Endangered languages have been a hot topic for quite a while now. Some people say it is absolutely necessary to at least try to save them, others dismiss the problem as unimportant. Which side are you on? Are you one of those guilty of neglect?

Just to be clear – I don’t blame you. I understand – I really do – that thinking about languages is not something most people do on a daily basis. After all, we all have more important things on our mind; there’s work, and school, and family, and bills, and shopping, and thousands of other responsibilities we need to focus on. Languages? We can live without them. English, French, Spanish, German, and a few others are – or should be – enough to get by on our planet Earth. Those smaller ones can exist; but if they disappear, there will be no loss whatsoever. Because, who cares? Who cares about a tongue that has no more than 200,000 speakers? Who cares if Marshallese or Tokelauan will be in use in say 70 years? If those tongues fade into oblivion, the world will simply lose them. Nothing more, nothing less. There are greater tragedies.

Does this sound all too familiar? I think we’ve all been there – I certainly have. I used to not care; or rather not pay attention – until I grew up and made a major discovery.

It was a few years ago when I realized that languages are important not because they are means of communication, but because they are inextricably linked to culture. This is what makes them unique. You know, there is a common perception that if you are learning a language, you are learning vocabulary and grammar only. This couldn’t be further from the truth. Sure, you are learning words and phrases and all the rules that you need to build your own sentences. But you are also learning something more. You are learning how a certain group of people view the world; what they value the most; what is close to their hearts.

We tend to forget that every single language is somebody’s mother tongue. It is not just a collection of words and grammar rules; it is somebody’s heart and soul. Why, then, do we act as we act?

We neglect languages just as we neglect people. People who are often invisible. That skinny boy who’s not the best at football? That’s the Yapese language. That shy lady sitting behind the desk at your workplace? That’s Kiribati. That slightly plump girl with ginger hair in your class? That’s Tahitian. They all go unnoticed because they are not popular. They lack clout. No one cares what they have to offer. Maybe that skinny boy is a computer genius? Maybe that shy lady is a top professional in her field? Maybe that plump girl is a music prodigy? We will never find out until we get to know them. And just like people, languages too are full of hidden secrets. They are the doorway to ancient knowledge and wisdom. They let us understand their speaker’s ways of being. So when we kill a language – or if we let it die – we kill a culture.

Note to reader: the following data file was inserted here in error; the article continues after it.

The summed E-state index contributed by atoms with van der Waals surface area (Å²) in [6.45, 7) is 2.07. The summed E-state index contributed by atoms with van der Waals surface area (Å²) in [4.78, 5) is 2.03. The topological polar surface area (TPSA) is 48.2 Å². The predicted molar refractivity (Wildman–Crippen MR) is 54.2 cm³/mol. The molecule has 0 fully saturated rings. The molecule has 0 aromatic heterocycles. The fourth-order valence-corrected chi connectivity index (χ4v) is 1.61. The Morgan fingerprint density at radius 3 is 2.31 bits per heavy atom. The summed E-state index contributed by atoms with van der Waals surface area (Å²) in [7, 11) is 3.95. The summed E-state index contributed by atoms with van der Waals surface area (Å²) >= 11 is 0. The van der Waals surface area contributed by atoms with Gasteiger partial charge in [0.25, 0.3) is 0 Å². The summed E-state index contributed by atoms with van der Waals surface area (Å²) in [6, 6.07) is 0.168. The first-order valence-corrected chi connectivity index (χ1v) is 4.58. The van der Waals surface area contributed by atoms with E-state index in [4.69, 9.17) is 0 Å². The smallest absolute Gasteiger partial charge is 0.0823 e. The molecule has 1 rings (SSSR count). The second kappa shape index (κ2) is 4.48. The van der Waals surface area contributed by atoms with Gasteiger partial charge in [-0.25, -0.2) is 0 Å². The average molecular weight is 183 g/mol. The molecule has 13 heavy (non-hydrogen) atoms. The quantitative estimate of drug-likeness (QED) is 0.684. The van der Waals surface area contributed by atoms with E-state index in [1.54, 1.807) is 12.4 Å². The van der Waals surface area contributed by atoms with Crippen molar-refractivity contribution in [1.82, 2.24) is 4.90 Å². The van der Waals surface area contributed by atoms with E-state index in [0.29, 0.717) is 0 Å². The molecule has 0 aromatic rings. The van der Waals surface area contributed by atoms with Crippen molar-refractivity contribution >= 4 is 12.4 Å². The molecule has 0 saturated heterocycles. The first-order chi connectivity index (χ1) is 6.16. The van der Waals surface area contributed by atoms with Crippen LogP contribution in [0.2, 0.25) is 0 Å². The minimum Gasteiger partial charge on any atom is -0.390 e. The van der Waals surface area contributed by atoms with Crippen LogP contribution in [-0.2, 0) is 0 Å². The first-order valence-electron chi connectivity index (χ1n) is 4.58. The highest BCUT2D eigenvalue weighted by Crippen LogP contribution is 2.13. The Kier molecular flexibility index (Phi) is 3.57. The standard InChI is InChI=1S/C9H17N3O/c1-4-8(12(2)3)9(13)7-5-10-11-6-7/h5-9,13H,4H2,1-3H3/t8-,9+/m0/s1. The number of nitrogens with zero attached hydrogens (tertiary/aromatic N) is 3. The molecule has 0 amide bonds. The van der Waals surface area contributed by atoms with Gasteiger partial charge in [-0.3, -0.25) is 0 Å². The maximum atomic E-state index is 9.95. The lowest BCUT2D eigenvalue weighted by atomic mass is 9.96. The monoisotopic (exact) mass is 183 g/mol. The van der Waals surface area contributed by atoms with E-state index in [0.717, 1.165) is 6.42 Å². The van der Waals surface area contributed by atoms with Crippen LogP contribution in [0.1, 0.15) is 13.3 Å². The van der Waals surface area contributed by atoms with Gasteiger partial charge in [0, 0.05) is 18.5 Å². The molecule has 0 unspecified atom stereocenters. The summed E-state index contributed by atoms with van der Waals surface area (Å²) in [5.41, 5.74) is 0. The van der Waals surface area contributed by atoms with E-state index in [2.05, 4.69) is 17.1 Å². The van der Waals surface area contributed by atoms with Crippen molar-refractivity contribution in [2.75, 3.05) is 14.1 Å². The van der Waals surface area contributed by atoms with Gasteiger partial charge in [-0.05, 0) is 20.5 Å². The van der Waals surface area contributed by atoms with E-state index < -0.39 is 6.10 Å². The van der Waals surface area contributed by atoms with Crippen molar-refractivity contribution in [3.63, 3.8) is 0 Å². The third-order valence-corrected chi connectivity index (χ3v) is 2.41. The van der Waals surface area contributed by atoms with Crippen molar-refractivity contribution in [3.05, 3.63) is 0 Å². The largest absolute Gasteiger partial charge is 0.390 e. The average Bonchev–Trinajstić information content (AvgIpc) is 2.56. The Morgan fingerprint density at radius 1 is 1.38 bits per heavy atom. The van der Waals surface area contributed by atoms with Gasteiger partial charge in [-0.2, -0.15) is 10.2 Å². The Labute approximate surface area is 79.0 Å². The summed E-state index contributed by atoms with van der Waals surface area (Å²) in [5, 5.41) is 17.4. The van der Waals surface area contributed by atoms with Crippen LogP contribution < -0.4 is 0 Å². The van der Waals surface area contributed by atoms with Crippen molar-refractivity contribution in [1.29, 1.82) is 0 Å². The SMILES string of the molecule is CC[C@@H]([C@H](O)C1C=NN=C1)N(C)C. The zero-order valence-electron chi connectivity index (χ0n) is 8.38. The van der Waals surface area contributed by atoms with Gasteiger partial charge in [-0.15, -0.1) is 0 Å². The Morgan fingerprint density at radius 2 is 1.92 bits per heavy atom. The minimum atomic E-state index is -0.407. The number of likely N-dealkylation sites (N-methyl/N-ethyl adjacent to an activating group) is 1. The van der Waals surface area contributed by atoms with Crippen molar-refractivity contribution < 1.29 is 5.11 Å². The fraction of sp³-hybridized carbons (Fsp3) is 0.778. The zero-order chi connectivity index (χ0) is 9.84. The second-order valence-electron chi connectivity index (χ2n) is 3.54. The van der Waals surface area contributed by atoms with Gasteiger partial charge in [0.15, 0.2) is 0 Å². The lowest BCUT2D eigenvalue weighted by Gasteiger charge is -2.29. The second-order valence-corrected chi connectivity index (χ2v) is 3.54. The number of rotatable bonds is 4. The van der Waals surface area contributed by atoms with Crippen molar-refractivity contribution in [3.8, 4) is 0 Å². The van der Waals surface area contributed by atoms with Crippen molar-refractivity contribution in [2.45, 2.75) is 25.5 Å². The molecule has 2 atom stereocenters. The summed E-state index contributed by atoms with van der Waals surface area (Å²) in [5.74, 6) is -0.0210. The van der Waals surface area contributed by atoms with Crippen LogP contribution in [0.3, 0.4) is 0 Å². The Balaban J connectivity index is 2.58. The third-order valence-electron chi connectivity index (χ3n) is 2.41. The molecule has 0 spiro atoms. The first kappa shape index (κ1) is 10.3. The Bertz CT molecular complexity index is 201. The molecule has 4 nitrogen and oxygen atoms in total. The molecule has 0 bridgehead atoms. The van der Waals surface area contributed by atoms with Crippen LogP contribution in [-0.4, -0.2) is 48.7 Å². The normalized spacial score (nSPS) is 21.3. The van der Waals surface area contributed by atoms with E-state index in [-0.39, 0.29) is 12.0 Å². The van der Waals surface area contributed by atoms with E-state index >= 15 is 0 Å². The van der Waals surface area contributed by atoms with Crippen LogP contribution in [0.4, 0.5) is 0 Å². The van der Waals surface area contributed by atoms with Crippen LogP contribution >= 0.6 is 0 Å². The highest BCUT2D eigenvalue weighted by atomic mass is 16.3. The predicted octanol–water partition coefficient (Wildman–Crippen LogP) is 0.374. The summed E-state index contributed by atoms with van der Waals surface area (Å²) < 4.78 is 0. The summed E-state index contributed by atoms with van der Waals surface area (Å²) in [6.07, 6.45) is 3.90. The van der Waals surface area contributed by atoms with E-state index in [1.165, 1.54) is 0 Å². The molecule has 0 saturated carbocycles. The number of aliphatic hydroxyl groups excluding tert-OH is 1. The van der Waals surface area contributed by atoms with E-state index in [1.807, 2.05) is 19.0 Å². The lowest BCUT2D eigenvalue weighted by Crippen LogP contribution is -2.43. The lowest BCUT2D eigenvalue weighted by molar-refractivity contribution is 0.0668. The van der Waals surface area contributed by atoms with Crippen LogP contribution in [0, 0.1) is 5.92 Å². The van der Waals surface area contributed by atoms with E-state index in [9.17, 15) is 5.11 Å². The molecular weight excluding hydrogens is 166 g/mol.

It sounds terrifying, and yet we still aren’t fully convinced it’s our job to do something. We seem to be oblivious to the seriousness of the situation. Well, blame the invisibility. If a certain tongue doesn’t draw anyone’s attention, people slowly start to forget about it. You know what they say, there is no such thing as bad publicity. The endangered tongues are in desperate need of promotion. They need fans. They need George Clooney – or the Rock, or the Duchess of Sussex, or Barack Obama, or even Donald Trump – saying: “I’m learning Tuvaluan, cause it’s so cool.”. They need someone who will notice that the shy lady is irreplaceable. Only then will people stop considering them unimportant.

Of course, there are also those who are simply ignorant. Those who just can’t see beyond their own noses. Those who have the gall to say that other nations will survive because they can come and pick fruit in Australia. Those people will never change. They will forever be guilty of neglect. Because fruit picking will not save the islands. And if it doesn’t save the islands, it won’t also save the languages.

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